Thursday, February 28, 2013

The Kite at the Top of the Sky: An Allegory for our Expectations

Last night I read a story called “The Kite” to my youngest daughter, from Arnold Lobel’s Days with Frog and Toad, the fourth book in his brilliant Frog and Toad series. These stories are some of our favorites. I’ve read them dozens of times to my three daughters.  Lobel, who died of AIDS in 1987, had an ingenious way of building great philosophical and psychological depth into these stories without ruining their fun.

In “The Kite” (which you can read HERE) Frog and Toad go to a meadow to fly a kite. Frog is full of optimism and encouragement, exclaiming that their kite will “fly all the way to the top of the sky.”

As they make their attempts to fly the kite, however, a chorus of skeptical (and somewhat cruel) robins demoralize Toad. “That kite will not fly,” they say, “You may as well give up.” And Toad returns to Frog mimicking them. “Frog,” he says, “this kite will not fly. I give up.”

This scene repeats itself several times. The effect is very funny but not merely funny. It’s also discomfiting. As Frog relentlessly encourages Toad to try different strategies for getting the kite in the air, one begins to realize that Toad is both internalizing the robins’ words and, devastatingly, associating himself with the kite: “This kite is a joke,” he says. “It will never get off the ground.”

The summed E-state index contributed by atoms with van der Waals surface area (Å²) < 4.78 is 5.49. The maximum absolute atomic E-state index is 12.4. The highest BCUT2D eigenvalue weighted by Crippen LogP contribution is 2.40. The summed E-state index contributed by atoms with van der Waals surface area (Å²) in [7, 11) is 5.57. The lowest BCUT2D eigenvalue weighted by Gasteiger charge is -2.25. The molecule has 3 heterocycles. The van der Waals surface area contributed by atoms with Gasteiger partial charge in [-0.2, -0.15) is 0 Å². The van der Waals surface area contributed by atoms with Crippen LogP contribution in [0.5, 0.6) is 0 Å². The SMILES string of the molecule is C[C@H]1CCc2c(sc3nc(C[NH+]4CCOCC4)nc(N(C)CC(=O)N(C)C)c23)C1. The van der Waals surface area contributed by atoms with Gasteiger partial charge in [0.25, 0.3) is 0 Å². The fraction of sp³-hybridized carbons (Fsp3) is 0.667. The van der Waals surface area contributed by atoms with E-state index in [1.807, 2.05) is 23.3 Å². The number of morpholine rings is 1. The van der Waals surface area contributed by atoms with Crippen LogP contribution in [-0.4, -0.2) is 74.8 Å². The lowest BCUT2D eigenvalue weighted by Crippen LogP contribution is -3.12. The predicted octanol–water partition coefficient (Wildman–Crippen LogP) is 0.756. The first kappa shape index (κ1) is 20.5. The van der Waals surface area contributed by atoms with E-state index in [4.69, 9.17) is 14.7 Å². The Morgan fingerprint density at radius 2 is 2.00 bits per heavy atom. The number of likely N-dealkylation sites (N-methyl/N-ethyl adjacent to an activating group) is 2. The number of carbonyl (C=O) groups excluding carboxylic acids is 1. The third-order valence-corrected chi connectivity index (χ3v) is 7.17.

But Frog refuses to allow Toad to give up and finally hits upon a successful strategy. In a fit of frantic movement and enthusiasm, Toad shouts “UP KITE UP!” and the kite soars. The narrator notes that the robins “could not fly as high as the kite.”

This isn’t a “little engine that could” story, I don’t think. In many of the Frog and Toad stories, Frog similarly encourages Toad to get up and go or to keep trying with less obvious results. They’re not necessarily about “how to accomplish great things” so much as how to thwart depression. Lobel seemed to know a thing or two about the relationship between depression and self-esteem.

But reading “The Kite” this time around, I started thinking about those robins; about how they might represent the way in which a community impacts one’s sense of self-worth and thus one’s behavior.

What are the consequences, I thought, when a community tells you, explicitly or implicitly, that you will “never get off the ground”?

In far too many of our school communities, the chorus of robins prevails. Their cynicism, their low expectations, are an organizing principle and there are not enough relentless Frogs to disrupt their authority.

On the other hand, I feel honored to have witnessed the transformation of children who arrived at an excellent school believing they were “junk” only to be surprised and lifted up by a chorus of Frogs among their peers and teachers. Those children (and in many cases their parents) were transformed not merely by the encouraging words but rather because those words reflected a core belief of the community -- backed up consistently and relentlessly by action.